The Other Side of Facebook in Myanmar

Facebook has been making headlines this year with what seems like scandal after scandal, from the Cambridge Analytica data breach to Facebook CEO Mark Zuckerberg testifying in front of the United States Congress as a result. But perhaps one of the most serious scandals has been the social media platform’s role in Myanmar in spreading hate speech and inciting offline violence. In September, the United Nations Human Rights Council concluded in a report following its fact-finding mission in Myanmar that Facebook had been used to incite violence, in particular violence against the Rohingya Muslim community that amounted to genocide.

Social media user in Myanmar. Photo: Asian Development Bank/Flickr

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The INF Treaty Demise: Natural Causes and Bad Blunders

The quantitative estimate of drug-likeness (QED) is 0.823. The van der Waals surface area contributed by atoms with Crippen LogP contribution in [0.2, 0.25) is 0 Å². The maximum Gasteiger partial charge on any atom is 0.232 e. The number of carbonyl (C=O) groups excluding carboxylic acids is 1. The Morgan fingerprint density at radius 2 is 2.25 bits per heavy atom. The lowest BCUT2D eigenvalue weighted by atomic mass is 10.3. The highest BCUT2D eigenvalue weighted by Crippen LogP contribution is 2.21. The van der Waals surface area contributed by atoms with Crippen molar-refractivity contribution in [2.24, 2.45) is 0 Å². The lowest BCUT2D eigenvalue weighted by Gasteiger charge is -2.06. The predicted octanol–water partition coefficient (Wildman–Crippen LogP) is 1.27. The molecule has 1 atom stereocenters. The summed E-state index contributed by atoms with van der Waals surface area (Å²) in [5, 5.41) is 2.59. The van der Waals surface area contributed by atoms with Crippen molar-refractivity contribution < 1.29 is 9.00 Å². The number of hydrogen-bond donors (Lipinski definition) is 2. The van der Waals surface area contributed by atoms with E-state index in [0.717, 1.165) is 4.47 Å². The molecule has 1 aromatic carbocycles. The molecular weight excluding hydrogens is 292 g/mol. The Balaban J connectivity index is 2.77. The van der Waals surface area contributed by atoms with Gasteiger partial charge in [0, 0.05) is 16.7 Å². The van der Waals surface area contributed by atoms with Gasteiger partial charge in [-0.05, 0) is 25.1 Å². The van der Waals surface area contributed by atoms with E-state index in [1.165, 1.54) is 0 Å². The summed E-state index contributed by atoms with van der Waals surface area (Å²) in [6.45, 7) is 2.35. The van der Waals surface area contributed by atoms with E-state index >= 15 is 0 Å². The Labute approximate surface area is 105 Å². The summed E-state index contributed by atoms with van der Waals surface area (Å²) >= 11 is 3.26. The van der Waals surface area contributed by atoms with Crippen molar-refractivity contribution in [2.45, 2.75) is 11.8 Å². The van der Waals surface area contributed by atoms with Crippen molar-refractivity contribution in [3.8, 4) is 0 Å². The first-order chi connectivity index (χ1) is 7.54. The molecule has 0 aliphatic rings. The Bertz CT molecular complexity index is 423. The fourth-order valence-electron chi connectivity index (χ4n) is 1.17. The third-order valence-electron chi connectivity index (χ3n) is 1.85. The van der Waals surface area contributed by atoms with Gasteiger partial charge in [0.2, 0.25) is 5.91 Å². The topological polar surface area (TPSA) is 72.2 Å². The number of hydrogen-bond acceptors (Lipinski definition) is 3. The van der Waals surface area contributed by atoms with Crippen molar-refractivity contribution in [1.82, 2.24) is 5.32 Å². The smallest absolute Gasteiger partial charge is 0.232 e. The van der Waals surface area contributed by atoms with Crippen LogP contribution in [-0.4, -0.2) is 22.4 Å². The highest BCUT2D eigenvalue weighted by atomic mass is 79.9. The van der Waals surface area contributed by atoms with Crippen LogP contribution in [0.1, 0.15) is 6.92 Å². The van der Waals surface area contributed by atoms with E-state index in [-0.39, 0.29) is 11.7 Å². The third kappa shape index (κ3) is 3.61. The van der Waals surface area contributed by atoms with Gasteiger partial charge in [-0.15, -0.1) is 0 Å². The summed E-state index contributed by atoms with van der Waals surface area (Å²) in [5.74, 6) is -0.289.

Dan Smith, Director of SIPRI, has published a very informative and thoughtful blog on the apparently imminent breakdown of the INF Treaty. Following up with a week-old second thoughts, I can share this article (adapted from the Order from Chaos, published by the Brookings).

President Reagan and Soviet General Secretary Gorbachev shake hands after signing the INF Treaty.

The discussion of the pending U.S. withdrawal from the Intermediate-Range Nuclear Forces (INF) Treaty (1987) has fast progressed from the over-dramatized first reactions to even more frantic second-thoughts. Since the political decision has not yet been finalized in a formal notice to Russia, it is essential to sustain sober expert attention on the consequences of the move—which, to be clear, would break down a key pillar of the arms control system. The plea for a proper evaluation of these consequences comes loud and clear from Europe, which is going to find itself on the receiving end of Russian responses. Washington’s argument that Russian violations of the treaty—which bans testing and deployment of ground-based missiles—prompted the U.S. decision on withdrawal is solid, but Russia will still respond and perhaps pro-actively. Moscow has good reasons to assume that while it is ready to lift this ban with the treaty’s demise, the United States and NATO are not.